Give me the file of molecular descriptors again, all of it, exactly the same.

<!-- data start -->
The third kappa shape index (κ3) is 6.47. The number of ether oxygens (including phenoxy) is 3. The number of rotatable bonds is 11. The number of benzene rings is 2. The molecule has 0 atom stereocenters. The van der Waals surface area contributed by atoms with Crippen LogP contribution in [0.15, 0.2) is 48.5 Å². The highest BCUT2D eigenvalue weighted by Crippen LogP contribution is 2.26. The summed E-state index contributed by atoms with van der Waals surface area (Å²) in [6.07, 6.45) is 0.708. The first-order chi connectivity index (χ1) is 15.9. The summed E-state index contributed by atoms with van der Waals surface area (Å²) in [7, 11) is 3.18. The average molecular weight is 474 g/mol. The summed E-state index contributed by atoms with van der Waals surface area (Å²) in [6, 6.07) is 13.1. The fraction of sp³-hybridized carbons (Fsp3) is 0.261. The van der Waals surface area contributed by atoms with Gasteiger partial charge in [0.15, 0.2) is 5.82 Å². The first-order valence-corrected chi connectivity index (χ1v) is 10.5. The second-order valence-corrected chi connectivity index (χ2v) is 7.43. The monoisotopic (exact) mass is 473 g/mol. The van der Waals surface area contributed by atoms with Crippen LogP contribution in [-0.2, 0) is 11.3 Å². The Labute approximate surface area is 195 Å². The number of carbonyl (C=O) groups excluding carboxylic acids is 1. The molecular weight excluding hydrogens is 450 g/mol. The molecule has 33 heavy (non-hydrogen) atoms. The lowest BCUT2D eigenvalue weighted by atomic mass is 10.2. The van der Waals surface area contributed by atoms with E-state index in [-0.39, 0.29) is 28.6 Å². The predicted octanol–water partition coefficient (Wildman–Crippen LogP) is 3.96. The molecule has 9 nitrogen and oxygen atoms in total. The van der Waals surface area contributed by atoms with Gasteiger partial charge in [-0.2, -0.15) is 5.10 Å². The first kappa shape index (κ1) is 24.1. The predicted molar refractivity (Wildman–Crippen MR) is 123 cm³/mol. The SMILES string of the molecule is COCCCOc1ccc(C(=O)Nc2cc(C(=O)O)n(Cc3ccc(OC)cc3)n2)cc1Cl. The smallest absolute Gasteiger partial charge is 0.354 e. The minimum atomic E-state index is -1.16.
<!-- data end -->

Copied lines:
The third kappa shape index (κ3) is 6.47. The number of ether oxygens (including phenoxy) is 3. The number of rotatable bonds is 11. The number of benzene rings is 2. The molecule has 0 atom stereocenters. The van der Waals surface area contributed by atoms with Crippen LogP contribution in [0.15, 0.2) is 48.5 Å². The highest BCUT2D eigenvalue weighted by Crippen LogP contribution is 2.26. The summed E-state index contributed by atoms with van der Waals surface area (Å²) in [6.07, 6.45) is 0.708. The first-order chi connectivity index (χ1) is 15.9. The summed E-state index contributed by atoms with van der Waals surface area (Å²) in [7, 11) is 3.18. The average molecular weight is 474 g/mol. The summed E-state index contributed by atoms with van der Waals surface area (Å²) in [6, 6.07) is 13.1. The fraction of sp³-hybridized carbons (Fsp3) is 0.261. The van der Waals surface area contributed by atoms with Gasteiger partial charge in [0.15, 0.2) is 5.82 Å². The first-order valence-corrected chi connectivity index (χ1v) is 10.5. The second-order valence-corrected chi connectivity index (χ2v) is 7.43. The monoisotopic (exact) mass is 473 g/mol. The van der Waals surface area contributed by atoms with Crippen LogP contribution in [-0.2, 0) is 11.3 Å². The Labute approximate surface area is 195 Å². The number of carbonyl (C=O) groups excluding carboxylic acids is 1. The molecular weight excluding hydrogens is 450 g/mol. The molecule has 33 heavy (non-hydrogen) atoms. The lowest BCUT2D eigenvalue weighted by atomic mass is 10.2. The van der Waals surface area contributed by atoms with E-state index in [-0.39, 0.29) is 28.6 Å². The predicted octanol–water partition coefficient (Wildman–Crippen LogP) is 3.96. The molecule has 9 nitrogen and oxygen atoms in total. The van der Waals surface area contributed by atoms with Gasteiger partial charge in [-0.2, -0.15) is 5.10 Å². The first kappa shape index (κ1) is 24.1. The predicted molar refractivity (Wildman–Crippen MR) is 123 cm³/mol. The SMILES string of the molecule is COCCCOc1ccc(C(=O)Nc2cc(C(=O)O)n(Cc3ccc(OC)cc3)n2)cc1Cl. The smallest absolute Gasteiger partial charge is 0.354 e. The minimum atomic E-state index is -1.16.